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You have discussed at some considerable length what is wrong with S. 3419, but I was hoping we could have some positive suggestions for dealing with the problem of actually organizing to achieve an effective consumer product safety program.


The Commerce Committee has been very clear in its 17-to-1 vote turning down the administration's proposal. They considered simply a shuflling of boxes not actually solving the problem of realigning the forces of government to take into account the really new demand of the American people that we accord this function a higher priority level inside government than we have heretofore.

Has the administration given any sort of consideration to a means of organizing within HEW to provide the Consumer Safety Agency with the visibility, independence and direct access to the Secretary that the function seems to demand ?


Mr. CARLUCCI. We have discussed, Mr. Chairman, with Secretary Richardson some organizational changes that he might make.

I feel, quite frankly, it would be more appropriate for Secretary Richardson to speak to the committee rather than to have it come from the Office of Management and Budget at this point.

Senator Percy. You were present yesterday in the room, and I think that is quite good. I recognize there are certain prerogatives of the Secretary-and I participated in the reorganization of the Office of Management and Budget. We were looking to OMB also, independently, just as you quite independently arrived at decisions on appropriate budget levels and balancing of priorities, to give your expertise to this activity. We are now soliciting and seeking counsel and advice.

I think I made it very clear in my opening statements, my bias. I am trying to keep my mind open, but I just do not think this committee is going to sit here and do nothing about this problem when faced on one side with an overwhelming mandate of the Commerce Committee that it just be taken out lock, stock, and barrel and independently set up

I can simply say that I could not countenance just box shuffling and then presume we are going to pretend to the American people that we have really changed something by doing that. There has got to be substance, there has to be power put in, and we have to decentralize certain of the functions and specifically say who is responsible and not have the kind of problems we have been facing now.

We had a decision made by the Secretary yesterday which I think is very important, but still I would like to get the benefit of the judgment of yourself and Mr. Shultz who carry a tremendous responsibility, for how the executive branch of our Government is actually organized to better its affairs.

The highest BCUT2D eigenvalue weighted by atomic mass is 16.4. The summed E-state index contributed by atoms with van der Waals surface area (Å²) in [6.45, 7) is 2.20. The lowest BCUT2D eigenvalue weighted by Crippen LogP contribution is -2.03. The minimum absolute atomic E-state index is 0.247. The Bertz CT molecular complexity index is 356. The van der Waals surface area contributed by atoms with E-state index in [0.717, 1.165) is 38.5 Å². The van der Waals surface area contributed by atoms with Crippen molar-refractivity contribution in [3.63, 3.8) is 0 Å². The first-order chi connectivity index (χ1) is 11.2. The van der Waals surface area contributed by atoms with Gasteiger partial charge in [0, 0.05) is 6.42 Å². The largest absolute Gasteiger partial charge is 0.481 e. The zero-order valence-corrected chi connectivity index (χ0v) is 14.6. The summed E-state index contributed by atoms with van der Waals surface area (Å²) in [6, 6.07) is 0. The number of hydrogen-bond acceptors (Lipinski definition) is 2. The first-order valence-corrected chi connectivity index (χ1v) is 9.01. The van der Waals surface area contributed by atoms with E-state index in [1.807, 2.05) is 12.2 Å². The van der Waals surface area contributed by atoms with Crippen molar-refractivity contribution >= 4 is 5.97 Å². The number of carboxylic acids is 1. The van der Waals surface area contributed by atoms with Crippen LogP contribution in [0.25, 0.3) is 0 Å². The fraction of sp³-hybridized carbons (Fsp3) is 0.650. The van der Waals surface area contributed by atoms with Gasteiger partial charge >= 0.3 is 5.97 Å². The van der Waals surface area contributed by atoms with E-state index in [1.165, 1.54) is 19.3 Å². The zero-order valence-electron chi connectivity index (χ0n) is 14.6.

ent there is a conflict between environmental protection and the basic mission of the Department of the Interior to engage in water resources development and in the development of the Nation's energy potential.

These conflicts do not exist within HEW with regards to FDA. To the contrary, as Secretary Richardson and I both testified, we think the programs are mutually supportive.

Finally, the authority of FDA is well established over a 66-year history, and it has a strong operating base and strong working relationship in HEW.

The elements that went into EPA which were not well-established had only a rudimentary operating authority and were more easily separable with minimum disruption, and FĎA, as I mentioned, has strong alliances and strong ties with other functions in HEW, which would make their separation more of a critical problem.


Senator PERCY. Yesterday, Secretary Richardson said that FDA attorneys should be able to enforce their own determinations concerning health and safety violations in the courts, that they should be able to decide whom to prosecute and when to prosecute and what evidence to adduce, free from any political consideration that might be involved in those determinations, as you know, by the Justice Department.

Do you concur with the Secretary?
Mr. Carlucci. Would you repeat that statement, please ?
Senator PERCY. Yes.

I wanted to read so I could get exactly what I considered to be the essence of his testimony.

Secretary Richardson said yesterday that FDA attorneys should be able to enforce their own determinations concerning health and safety violations in the courts; yet, they should be able to decide whom to prosecute and where to prosecute and what evidence to produce, free from any political considerations.

These political considerations conceivably could be involved, for instance, if their decision in this regard could be reversed by another agency such as the Justice Department, as it now stands.